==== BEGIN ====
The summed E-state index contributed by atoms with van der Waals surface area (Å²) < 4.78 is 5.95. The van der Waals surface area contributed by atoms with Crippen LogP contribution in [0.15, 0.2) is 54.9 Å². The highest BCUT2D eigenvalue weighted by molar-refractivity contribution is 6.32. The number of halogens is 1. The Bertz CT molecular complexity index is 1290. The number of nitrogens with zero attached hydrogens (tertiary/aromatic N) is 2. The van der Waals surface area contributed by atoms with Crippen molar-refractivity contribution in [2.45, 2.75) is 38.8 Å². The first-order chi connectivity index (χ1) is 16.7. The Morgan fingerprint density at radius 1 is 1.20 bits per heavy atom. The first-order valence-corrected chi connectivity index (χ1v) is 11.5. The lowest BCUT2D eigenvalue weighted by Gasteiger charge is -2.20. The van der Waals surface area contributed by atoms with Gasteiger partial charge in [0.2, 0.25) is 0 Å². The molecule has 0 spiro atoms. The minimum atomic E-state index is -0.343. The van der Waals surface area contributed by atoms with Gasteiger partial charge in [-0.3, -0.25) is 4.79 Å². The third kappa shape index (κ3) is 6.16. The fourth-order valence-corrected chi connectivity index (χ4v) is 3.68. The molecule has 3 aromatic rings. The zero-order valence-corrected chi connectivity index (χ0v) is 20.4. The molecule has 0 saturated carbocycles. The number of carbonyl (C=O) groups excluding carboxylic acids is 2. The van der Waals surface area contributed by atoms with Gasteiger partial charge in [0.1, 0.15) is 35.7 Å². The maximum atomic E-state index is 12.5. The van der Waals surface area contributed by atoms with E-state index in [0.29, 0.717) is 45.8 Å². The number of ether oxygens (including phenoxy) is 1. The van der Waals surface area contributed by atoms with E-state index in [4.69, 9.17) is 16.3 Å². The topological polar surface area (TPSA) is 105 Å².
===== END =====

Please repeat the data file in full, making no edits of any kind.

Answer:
The summed E-state index contributed by atoms with van der Waals surface area (Å²) < 4.78 is 5.95. The van der Waals surface area contributed by atoms with Crippen LogP contribution in [0.15, 0.2) is 54.9 Å². The highest BCUT2D eigenvalue weighted by molar-refractivity contribution is 6.32. The number of halogens is 1. The Bertz CT molecular complexity index is 1290. The number of nitrogens with zero attached hydrogens (tertiary/aromatic N) is 2. The van der Waals surface area contributed by atoms with Crippen molar-refractivity contribution in [2.45, 2.75) is 38.8 Å². The first-order chi connectivity index (χ1) is 16.7. The Morgan fingerprint density at radius 1 is 1.20 bits per heavy atom. The first-order valence-corrected chi connectivity index (χ1v) is 11.5. The lowest BCUT2D eigenvalue weighted by Gasteiger charge is -2.20. The van der Waals surface area contributed by atoms with Gasteiger partial charge in [0.2, 0.25) is 0 Å². The molecule has 0 spiro atoms. The minimum atomic E-state index is -0.343. The van der Waals surface area contributed by atoms with Gasteiger partial charge in [-0.3, -0.25) is 4.79 Å². The third kappa shape index (κ3) is 6.16. The fourth-order valence-corrected chi connectivity index (χ4v) is 3.68. The molecule has 3 aromatic rings. The zero-order valence-corrected chi connectivity index (χ0v) is 20.4. The molecule has 0 saturated carbocycles. The number of carbonyl (C=O) groups excluding carboxylic acids is 2. The van der Waals surface area contributed by atoms with Gasteiger partial charge in [0.1, 0.15) is 35.7 Å². The maximum atomic E-state index is 12.5. The van der Waals surface area contributed by atoms with E-state index in [0.29, 0.717) is 45.8 Å². The number of ether oxygens (including phenoxy) is 1. The van der Waals surface area contributed by atoms with E-state index in [4.69, 9.17) is 16.3 Å². The topological polar surface area (TPSA) is 105 Å².